Friday, 4 October 2019

August was kinda busy too...


After a busy month in July, it didn’t really let up….

After my very relaxed ride around Leicestershire and Rutland doing the first recce for the August Adventure Cannonball, Burt and I headed off to do the final check. This was especially needed as we had just had a week of torrential rain.
  • And sure enough, what had been bone dry lanes were now transformed into quagmires!
  • Shallow fords a few inches deep were now a couple of feet deep!
  • A road closure needed diverting round
  • And the byway I had found to be closed for drainage work was still closed but they had moved the works the “wrong” side of a junction so some re-routing was needed for that too.
We managed to re-plan and in the bargain shortened the route and also had a chat with the excellent Dairy Farm Café who confirmed they would be more than happy to host us on the day.




The day itself arrived and rather than take the van, I rode up as it was only an hour and a half from home and the weather was once again glorious.

The café had done us proud and given us a separate field to park in and laid on extra breakfasts. Everyone was sent off and Burt and I headed inside for our own breakfast!

Burt set up camp in the café to do some work and I set off to sweep the course. Guessing how far the riders might have gone, I headed straight for Bruces Lane near the village of Somerby. Sure enough I pulled up just to see the last couple of riders come through,
I leap-frogged ahead of them (and a few others) and got some photos and video as they passed. 



Again cutting the course I rode back along it in the opposite direction but only met one rider who turned out to be the lead bike before finding another spot to sit and wait for the others. This didn’t last long as I got a phone call to tell me one rider had snapped his chain!

I wasn’t far away and was able to get there in five minutes. Unfortunately there was nothing that could be done so I stayed with him until he had recovery sorted and then returned to the café. We had a report that the last few riders were still out on course having stopped for a break in Oakham.  I agreed to sweep the course, heading straight to Oakham then following the route back in.

I took the A606 straight to Oakham and decided to take the loop through town in case the riders were still there. They weren’t but I did manage to get stuck at the level crossing in the centre of town for nearly 15 minutes! I had a very interesting chat with a Nepalese rider who pulled up beside me and wanted to know how I could get my bike so muddy around Rutland. Although running riding tours around Nepal, he was completely unaware of the existence of Byways and Unsurfaced Unclassified County Roads in England and was excited to learn about the Adventure Cannonballs, I of course directed him to the RallyMoto website.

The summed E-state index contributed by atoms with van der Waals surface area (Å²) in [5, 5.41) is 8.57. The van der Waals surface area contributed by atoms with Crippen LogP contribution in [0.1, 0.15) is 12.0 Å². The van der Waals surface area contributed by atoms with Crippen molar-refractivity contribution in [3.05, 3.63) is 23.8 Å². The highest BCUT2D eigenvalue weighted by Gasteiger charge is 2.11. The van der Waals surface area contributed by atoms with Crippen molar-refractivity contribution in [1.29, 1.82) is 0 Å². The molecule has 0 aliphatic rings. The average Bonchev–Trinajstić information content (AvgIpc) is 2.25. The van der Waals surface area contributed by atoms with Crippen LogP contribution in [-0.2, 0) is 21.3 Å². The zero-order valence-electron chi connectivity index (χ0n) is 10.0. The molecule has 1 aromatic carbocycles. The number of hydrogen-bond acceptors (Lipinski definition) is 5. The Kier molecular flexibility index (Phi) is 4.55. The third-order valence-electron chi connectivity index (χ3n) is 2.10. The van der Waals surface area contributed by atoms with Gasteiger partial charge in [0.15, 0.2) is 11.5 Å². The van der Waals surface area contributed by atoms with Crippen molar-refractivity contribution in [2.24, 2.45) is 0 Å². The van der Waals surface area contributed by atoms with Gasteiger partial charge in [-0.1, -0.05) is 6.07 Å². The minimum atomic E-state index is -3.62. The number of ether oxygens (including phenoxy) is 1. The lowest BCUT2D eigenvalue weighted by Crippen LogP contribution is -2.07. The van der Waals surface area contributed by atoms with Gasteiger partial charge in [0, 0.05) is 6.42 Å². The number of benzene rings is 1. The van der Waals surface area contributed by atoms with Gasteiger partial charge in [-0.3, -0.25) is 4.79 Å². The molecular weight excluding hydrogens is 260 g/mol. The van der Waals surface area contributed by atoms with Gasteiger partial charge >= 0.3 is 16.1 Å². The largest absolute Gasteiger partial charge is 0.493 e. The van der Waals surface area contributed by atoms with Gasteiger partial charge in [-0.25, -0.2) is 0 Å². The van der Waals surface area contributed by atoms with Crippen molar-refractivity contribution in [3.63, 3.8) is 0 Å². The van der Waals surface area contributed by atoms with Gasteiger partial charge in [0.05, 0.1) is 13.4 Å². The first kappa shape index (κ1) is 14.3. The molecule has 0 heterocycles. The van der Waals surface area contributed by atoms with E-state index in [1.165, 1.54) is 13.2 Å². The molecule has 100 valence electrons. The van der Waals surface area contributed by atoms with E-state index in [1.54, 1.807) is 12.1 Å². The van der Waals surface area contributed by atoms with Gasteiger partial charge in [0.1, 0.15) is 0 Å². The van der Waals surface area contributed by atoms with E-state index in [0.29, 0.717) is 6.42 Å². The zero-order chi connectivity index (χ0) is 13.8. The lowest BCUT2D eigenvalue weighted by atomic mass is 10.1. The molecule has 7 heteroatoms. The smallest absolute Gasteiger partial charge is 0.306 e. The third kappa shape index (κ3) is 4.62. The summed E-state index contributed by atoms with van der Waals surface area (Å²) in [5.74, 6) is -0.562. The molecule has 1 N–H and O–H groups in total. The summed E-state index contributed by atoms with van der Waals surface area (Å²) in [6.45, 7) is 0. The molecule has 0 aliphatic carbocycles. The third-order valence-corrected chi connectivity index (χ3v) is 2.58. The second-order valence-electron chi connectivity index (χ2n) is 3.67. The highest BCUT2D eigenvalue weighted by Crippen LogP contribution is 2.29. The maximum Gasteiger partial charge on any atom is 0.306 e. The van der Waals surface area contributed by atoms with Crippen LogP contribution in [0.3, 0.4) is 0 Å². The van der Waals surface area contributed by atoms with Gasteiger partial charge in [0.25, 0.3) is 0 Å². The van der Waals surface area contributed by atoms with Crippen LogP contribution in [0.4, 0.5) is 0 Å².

After riding the remaining course, mostly fast flowing B Roads, I stopped in Melton Mowbray for fuel when I got the call from Burt that the last riders had turned up only a few minutes after I left!!! Oh well it was a fun ride!

The next outing was a trip to the Lake District to plan Octobers Adventure Cannonball. Grainne and I decided to make a weekend of it. I was going to ride my 1090 R but she decided to take her BMW G310R rather than her trail bike on the basis the route is mostly on tarmac and the few byways could be easily diverted round.  

As it made more sense for me to go straight from work in Northampton, I took the 1090R to work after loading her bike in the van. She drove from home to the Northampton Services on the M1 where I joined her and loaded my bike. We then headed up to Keswick and the B&B we had booked.

The next morning dawned sunny and bright and I unloaded the bikes, no mean feat in the very narrow and crowded street outside the B&B. Grainne was understandably nervous not having ridden either of her bikes since last year as result of her broken shoulder on our snow boarding trip. I had just changed the levers on her BMW for short adjustable ones as the standard nonadjustable ones are impractically large for a bike clearly designed for smaller riders with smaller hands. Unfortunately the clutch was now out of adjustment and the bike stalled every time she tried to pull away, I had a go with no more luck, the cable needed adjusting but try as I might we couldn’t get the adjuster to budge by hand. What I needed was a pair of pliers to get it to turn but of course I hadn’t brought one with us.

We decided to cut our losses and put her bike back in the van and ride the recce two up on the 1090.

It turned out to be a great ride, as mentioned it’s mostly on tarmac but what tarmac! Narrow lanes, twisty mountain passes and spectacular views all round. Unfortunately there is major water main replacement going on around Keswick for several months and three parts of the intended route were blocked, requiring some major re-routing. This will make the navigation “interesting” but after all that’s what these events are all about.



At the end of the day Grainne admitted that she would have struggled with some of the route, after all things like a twisty 1 in 3 (30%) downhill descent would not exactly be easy after twelve months off the bike!

It was a long day too and turned out very hot by the afternoon but the route was all done and dusted.


The next day we played tourists and visited Ambleside, Tarn Hows and Hawkshead before the long drive home again.



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